Los Angeles Times
Coinbase’s stock soars on debut, then falters
Cryptocurrency exchange Coinbase Global Inc. soared above a $112-billion valuation in its trading debut Wednesday, then fell back below its opening price as bitcoin eased from record highs and tech stocks declined across the board.
The massive valuation, which dwarfs that of more traditional financial companies including Intercontinental Exchange Group Inc. and Nasdaq Inc. itself, is a landmark moment for the crypto industry and for Coinbase, which was started almost a decade ago when few people had even heard of bitcoin and when many exchanges were run by amateurs from their garages and homes.
Coinbase shares closed at $328.28, down 14% from the $381 opening price on Nasdaq after earlier climbing as high as $429.54. At the closing price, the company’s valuation on a fully diluted basis is about $86 billion.
Bitcoin, which along with ethereum made up 56% of Coinbase’s 2020 trading revenue, slipped below $62,000 after earlier hitting a record.
The debut isn’t just a mark of success for Coinbase, which was valued at just $8 billion in its most recent funding round in 2018. It’s also a win for Nasdaq, which hosted its first direct listing after beating out the New York Stock Exchange for Coinbase’s debut. Coinbase is the biggest company to take the direct listing route to market.
Coinbase Chief Financial Officer Alesia Haas said in an interview Wednesday morning that one of the reasons that the company picked Nasdaq was because the bourse offered the ticker symbol COIN, which wasn’t part of the New York Stock Exchange’s pitch.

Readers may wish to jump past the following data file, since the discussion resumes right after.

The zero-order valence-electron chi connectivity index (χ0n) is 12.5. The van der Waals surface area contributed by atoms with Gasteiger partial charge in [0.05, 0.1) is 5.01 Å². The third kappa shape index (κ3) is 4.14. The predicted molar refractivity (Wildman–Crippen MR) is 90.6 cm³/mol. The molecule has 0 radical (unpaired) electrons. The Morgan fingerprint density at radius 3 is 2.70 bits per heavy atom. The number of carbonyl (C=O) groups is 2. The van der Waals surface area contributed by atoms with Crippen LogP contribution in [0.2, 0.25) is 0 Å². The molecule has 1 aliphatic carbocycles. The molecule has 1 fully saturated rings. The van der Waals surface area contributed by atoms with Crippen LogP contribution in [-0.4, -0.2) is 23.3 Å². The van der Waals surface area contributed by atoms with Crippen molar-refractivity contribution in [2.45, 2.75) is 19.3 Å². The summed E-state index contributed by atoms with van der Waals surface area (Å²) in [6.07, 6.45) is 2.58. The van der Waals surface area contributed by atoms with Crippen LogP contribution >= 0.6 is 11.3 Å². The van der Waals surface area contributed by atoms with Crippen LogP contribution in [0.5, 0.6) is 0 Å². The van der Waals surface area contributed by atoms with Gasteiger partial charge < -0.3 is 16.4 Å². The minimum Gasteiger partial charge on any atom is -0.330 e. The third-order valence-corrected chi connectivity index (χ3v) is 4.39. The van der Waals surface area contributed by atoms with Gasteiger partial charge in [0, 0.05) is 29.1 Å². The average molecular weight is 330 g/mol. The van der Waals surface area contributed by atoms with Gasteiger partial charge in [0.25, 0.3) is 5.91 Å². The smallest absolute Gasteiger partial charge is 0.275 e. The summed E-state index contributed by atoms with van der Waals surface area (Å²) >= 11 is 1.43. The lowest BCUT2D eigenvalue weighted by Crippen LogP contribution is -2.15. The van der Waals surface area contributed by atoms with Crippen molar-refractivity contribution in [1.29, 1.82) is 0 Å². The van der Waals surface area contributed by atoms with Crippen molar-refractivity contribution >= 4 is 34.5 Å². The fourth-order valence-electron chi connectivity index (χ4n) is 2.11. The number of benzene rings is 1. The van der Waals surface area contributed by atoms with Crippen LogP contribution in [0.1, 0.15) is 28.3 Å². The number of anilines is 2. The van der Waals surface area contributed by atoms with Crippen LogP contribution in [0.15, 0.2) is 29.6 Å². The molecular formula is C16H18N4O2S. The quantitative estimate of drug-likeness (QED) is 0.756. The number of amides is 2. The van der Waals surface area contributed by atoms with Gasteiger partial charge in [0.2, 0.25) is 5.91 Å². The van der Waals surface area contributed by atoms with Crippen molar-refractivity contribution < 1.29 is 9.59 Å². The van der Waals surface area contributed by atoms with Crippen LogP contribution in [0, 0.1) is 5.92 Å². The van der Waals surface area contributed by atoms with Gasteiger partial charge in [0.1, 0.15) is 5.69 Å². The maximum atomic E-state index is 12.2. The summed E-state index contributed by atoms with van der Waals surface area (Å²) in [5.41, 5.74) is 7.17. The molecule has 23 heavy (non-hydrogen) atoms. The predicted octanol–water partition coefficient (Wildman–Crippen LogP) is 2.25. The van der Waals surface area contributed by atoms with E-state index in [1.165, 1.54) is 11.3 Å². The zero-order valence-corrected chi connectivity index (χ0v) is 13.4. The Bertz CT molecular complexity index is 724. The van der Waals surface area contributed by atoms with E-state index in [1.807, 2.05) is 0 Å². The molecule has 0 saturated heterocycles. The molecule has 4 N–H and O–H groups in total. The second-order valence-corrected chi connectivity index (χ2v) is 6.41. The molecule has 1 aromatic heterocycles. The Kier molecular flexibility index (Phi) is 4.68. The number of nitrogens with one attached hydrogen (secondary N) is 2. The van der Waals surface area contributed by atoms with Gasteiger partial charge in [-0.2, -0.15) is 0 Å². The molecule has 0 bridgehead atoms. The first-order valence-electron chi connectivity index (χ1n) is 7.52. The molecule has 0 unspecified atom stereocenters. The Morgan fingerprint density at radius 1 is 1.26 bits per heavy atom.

“Ultimately that they had the ticker COIN, and that was a really great ticker for us to get,” Haas said.
Nasdaq on Tuesday set a reference price of $250 a share for Coinbase’s direct listing, a number that’s a requirement for the stock to begin trading, but not a direct indicator of the company’s potential market capitalization.
Every major direct listing has opened significantly above its reference price, with Roblox shares debuting at $64 each — 42% higher than the number set by the exchange.
Coinbase shares changed hands at a roughly $90-billion valuation in early March, Bloomberg News reported at the time, in what was one of the last chances for investors to trade its private stock before the company went public.
Digital Currency Group founder Barry Silbert tweeted Tuesday that his shares would definitely not be changing hands at the reference price, in an early sign that the stock was set for a pop at the open.